USA TODAY - Are those extra pounds you're lugging around killing you? A new study is relaunching the debate about just how many people's deaths may be because of their obesity.
About one in five (18 percent) of deaths among white and African-American people in the USA, ages 40 to 85, are associated with people being overweight or obese, the latest research suggests.
Yet several national health experts think that may be an overestimate because of the methodology used for the analysis. Calculations from scientists with the Centers for Disease Control and Prevention suggest that about 5 percent of deaths a year in the U.S. are because of obesity.
A third of Americans (36 percent) are obese, which is roughly 35 pounds over a healthy weight. Obesity puts people at an increased risk for type 2 diabetes, heart disease, cancer and other diseases. Pinpointing obesity-related deaths is an evolving science as researchers use different statistical models to come up with estimates.
"Obesity has much worse health consequences than people realize," says the study's lead author Ryan Masters, who conducted the research as a Robert Wood Johnson Foundation scholar at Columbia University's Mailman School of Public Health.
Masters says the percentage of deaths attributed to obesity in his study is higher than previous estimates because he accounted for serious health complications of obesity among older adults, as well as higher rates of obesity among younger generations of Americans.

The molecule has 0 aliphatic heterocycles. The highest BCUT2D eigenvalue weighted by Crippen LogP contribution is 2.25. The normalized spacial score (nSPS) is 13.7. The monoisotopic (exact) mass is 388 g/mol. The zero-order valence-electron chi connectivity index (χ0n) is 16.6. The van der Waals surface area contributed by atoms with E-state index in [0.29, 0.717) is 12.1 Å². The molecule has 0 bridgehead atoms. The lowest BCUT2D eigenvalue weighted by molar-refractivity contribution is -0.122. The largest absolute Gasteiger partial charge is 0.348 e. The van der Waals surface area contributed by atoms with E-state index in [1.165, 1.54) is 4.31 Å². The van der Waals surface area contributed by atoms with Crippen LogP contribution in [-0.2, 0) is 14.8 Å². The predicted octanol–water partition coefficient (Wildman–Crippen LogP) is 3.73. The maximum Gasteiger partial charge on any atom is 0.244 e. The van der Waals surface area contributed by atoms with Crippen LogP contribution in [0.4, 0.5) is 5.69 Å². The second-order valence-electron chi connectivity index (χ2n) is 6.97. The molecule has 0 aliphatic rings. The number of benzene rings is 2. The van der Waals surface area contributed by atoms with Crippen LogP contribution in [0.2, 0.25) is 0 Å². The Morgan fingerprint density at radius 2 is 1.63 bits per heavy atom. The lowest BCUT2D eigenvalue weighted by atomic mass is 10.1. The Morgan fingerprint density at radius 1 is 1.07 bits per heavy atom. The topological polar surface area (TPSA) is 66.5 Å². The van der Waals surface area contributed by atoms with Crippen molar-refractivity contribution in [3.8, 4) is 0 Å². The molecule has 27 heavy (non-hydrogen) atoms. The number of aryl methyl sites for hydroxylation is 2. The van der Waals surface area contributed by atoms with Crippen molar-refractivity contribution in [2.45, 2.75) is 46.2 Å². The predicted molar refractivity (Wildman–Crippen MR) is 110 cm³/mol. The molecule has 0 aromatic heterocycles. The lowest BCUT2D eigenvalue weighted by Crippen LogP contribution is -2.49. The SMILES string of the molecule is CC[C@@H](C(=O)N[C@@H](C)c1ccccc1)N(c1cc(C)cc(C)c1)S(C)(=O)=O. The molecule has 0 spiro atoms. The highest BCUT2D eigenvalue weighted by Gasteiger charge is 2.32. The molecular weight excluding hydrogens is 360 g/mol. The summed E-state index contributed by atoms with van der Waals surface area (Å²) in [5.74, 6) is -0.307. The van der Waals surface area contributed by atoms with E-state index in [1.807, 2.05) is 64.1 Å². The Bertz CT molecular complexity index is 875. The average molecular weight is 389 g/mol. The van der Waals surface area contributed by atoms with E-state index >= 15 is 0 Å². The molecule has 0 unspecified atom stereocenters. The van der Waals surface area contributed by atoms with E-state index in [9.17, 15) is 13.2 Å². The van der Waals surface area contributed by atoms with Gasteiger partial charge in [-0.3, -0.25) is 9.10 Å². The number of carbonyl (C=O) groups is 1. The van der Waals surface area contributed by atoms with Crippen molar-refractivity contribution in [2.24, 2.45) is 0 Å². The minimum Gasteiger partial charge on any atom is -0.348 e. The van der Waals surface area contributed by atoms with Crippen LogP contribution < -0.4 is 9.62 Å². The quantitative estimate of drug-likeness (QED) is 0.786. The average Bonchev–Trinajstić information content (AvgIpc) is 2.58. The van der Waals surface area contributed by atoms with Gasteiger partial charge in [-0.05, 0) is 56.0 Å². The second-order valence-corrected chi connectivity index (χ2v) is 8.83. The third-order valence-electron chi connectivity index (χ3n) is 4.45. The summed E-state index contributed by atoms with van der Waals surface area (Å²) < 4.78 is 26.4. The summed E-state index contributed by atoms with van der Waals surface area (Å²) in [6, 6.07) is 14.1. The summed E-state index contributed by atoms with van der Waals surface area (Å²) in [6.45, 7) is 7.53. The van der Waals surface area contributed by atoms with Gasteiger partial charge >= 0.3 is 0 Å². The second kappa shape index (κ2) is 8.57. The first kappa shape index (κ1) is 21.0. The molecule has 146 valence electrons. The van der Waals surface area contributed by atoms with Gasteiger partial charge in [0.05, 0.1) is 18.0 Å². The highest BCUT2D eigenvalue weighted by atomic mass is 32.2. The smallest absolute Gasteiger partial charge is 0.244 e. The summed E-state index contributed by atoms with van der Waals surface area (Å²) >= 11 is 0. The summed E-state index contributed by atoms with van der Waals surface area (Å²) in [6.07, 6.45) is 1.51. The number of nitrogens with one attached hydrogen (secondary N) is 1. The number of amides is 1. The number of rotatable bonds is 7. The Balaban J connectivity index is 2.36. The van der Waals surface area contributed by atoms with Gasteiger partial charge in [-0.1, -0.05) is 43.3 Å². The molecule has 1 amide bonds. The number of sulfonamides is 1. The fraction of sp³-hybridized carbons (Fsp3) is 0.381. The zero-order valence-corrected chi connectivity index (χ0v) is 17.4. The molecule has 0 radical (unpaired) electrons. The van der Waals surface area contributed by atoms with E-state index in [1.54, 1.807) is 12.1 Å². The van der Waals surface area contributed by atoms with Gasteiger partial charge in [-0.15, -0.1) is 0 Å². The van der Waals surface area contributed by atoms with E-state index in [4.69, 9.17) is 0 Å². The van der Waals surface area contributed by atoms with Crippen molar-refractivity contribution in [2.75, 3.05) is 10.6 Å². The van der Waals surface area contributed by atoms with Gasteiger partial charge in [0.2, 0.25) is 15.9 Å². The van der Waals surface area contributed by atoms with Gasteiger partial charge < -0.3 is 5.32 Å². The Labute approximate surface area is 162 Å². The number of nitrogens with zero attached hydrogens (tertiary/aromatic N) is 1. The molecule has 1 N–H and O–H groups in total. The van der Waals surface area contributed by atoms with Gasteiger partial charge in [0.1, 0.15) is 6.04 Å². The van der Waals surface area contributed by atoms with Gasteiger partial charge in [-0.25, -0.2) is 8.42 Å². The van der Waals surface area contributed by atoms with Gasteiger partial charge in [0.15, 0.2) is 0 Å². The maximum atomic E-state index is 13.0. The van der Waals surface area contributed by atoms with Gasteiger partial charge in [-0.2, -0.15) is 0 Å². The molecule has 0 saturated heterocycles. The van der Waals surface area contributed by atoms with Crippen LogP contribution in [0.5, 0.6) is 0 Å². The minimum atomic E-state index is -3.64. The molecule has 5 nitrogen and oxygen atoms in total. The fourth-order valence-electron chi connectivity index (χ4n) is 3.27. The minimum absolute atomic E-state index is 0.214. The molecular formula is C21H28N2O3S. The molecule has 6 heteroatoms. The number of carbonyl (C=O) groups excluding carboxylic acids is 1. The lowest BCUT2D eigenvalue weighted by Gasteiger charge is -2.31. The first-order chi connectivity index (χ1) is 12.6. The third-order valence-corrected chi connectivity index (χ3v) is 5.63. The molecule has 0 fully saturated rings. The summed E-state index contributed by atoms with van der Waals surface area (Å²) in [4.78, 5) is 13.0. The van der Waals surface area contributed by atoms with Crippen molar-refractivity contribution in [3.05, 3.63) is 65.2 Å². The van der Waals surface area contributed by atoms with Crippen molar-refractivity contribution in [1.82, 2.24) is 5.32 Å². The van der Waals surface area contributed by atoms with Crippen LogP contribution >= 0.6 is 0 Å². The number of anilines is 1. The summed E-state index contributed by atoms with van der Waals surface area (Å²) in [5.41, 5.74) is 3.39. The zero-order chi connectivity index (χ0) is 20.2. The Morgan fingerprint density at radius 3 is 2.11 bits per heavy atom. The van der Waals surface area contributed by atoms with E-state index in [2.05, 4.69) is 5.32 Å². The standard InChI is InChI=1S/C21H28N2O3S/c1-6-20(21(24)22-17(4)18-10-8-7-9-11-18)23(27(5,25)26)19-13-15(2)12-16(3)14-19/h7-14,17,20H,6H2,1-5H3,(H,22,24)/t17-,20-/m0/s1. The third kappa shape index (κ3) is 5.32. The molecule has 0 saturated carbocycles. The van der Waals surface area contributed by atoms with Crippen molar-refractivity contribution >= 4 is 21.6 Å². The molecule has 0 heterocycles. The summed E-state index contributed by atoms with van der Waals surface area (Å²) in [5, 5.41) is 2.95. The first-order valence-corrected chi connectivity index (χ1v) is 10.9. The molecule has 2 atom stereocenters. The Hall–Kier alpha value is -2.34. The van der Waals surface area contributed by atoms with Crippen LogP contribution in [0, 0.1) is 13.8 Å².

Still, Katherine Flegal, a CDC scientist and the lead author of the government research on this subject, says, "In our analysis the results for older people were pretty consistent across many studies."
Applying new statistical models to data from a national interview survey, Masters and colleagues estimate that between 1986 and 2006, 27 percent of deaths among black women; 22 percent of deaths among white women; 5 percent of deaths among black men; and 16 percent of deaths among white men could be attributed to being overweight or obese.There were too few individuals from other ethnic groups to include them in the analysis, Masters says.The findings are being published in the American Journal of Public Health.
Ken Thorpe, professor of health policy at Emory University, says that the researchers of the new study didn't take into account factors such as alcohol use, smoking and health insurance so obesity "is getting credit" for deaths caused by those factors too. "Previous estimates focused on obesity-related deaths attributable to nonsmokers or never-smokers."
Thorpe says he's doubtful of the statistic that 27 percent of black women's deaths are attributable to obesity and overweight, and he questions the finding that white men are three times more likely to die from being obese and overweight than black men.
"The relative death rates among black and white men don't make sense because black males have higher obesity rates," Thorpe says. "And obesity-related chronic conditions, such as heart disease, cancer, diabetes and stroke, account for a similar share of the overall cause of death among black and white males."
Masters believes that obesity had less of an impact on mortality among black men than white men because black men have higher rates of smoking, HIV and other factors that contribute to premature death before obesity-related causes can take their toll.
Roland Sturm, a senior economist with the RAND Corp., a non-profit research group, says that although obesity has an impact on mortality, he doesn't believe it's three times previous government estimates. He says that obesity's biggest toll may be on long-term health and raising health care costs.
Thorpe says the bottom line is you should try to maintain a healthy weight, do at least 150 minutes of moderate-intensity exercise a week and eat a nutritious diet rich in lean protein, green garden vegetables, nuts, seeds and fruits.